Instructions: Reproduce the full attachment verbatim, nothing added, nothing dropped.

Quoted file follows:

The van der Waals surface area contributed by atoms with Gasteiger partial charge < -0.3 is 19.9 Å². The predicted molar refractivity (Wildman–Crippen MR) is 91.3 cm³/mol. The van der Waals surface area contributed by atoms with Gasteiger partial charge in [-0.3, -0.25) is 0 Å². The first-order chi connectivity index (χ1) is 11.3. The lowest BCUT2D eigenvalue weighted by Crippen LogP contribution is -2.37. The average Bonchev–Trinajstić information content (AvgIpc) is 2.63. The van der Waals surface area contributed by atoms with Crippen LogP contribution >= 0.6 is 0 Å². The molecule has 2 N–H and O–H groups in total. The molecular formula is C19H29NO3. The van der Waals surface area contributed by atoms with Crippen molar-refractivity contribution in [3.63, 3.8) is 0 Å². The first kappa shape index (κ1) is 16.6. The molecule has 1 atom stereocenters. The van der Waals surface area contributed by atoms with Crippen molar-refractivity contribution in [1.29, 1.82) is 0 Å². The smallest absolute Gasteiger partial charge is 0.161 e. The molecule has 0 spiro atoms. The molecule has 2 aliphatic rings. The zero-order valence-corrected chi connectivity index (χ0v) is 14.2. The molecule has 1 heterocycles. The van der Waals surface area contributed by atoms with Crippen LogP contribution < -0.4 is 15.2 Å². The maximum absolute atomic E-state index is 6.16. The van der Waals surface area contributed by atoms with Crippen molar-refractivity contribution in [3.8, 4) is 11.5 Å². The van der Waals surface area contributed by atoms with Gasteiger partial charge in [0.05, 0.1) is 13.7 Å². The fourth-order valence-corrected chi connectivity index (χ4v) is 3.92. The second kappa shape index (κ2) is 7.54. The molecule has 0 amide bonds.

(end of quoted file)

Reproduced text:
The van der Waals surface area contributed by atoms with Gasteiger partial charge < -0.3 is 19.9 Å². The predicted molar refractivity (Wildman–Crippen MR) is 91.3 cm³/mol. The van der Waals surface area contributed by atoms with Gasteiger partial charge in [-0.3, -0.25) is 0 Å². The first-order chi connectivity index (χ1) is 11.3. The lowest BCUT2D eigenvalue weighted by Crippen LogP contribution is -2.37. The average Bonchev–Trinajstić information content (AvgIpc) is 2.63. The van der Waals surface area contributed by atoms with Crippen LogP contribution >= 0.6 is 0 Å². The molecule has 2 N–H and O–H groups in total. The molecular formula is C19H29NO3. The van der Waals surface area contributed by atoms with Crippen molar-refractivity contribution in [3.63, 3.8) is 0 Å². The first kappa shape index (κ1) is 16.6. The molecule has 1 atom stereocenters. The van der Waals surface area contributed by atoms with Crippen molar-refractivity contribution in [1.29, 1.82) is 0 Å². The smallest absolute Gasteiger partial charge is 0.161 e. The molecule has 0 spiro atoms. The molecule has 2 aliphatic rings. The zero-order valence-corrected chi connectivity index (χ0v) is 14.2. The molecule has 1 heterocycles. The van der Waals surface area contributed by atoms with Crippen LogP contribution < -0.4 is 15.2 Å². The maximum absolute atomic E-state index is 6.16. The van der Waals surface area contributed by atoms with Crippen molar-refractivity contribution in [3.8, 4) is 11.5 Å². The van der Waals surface area contributed by atoms with Gasteiger partial charge in [0.05, 0.1) is 13.7 Å². The fourth-order valence-corrected chi connectivity index (χ4v) is 3.92. The second kappa shape index (κ2) is 7.54. The molecule has 0 amide bonds.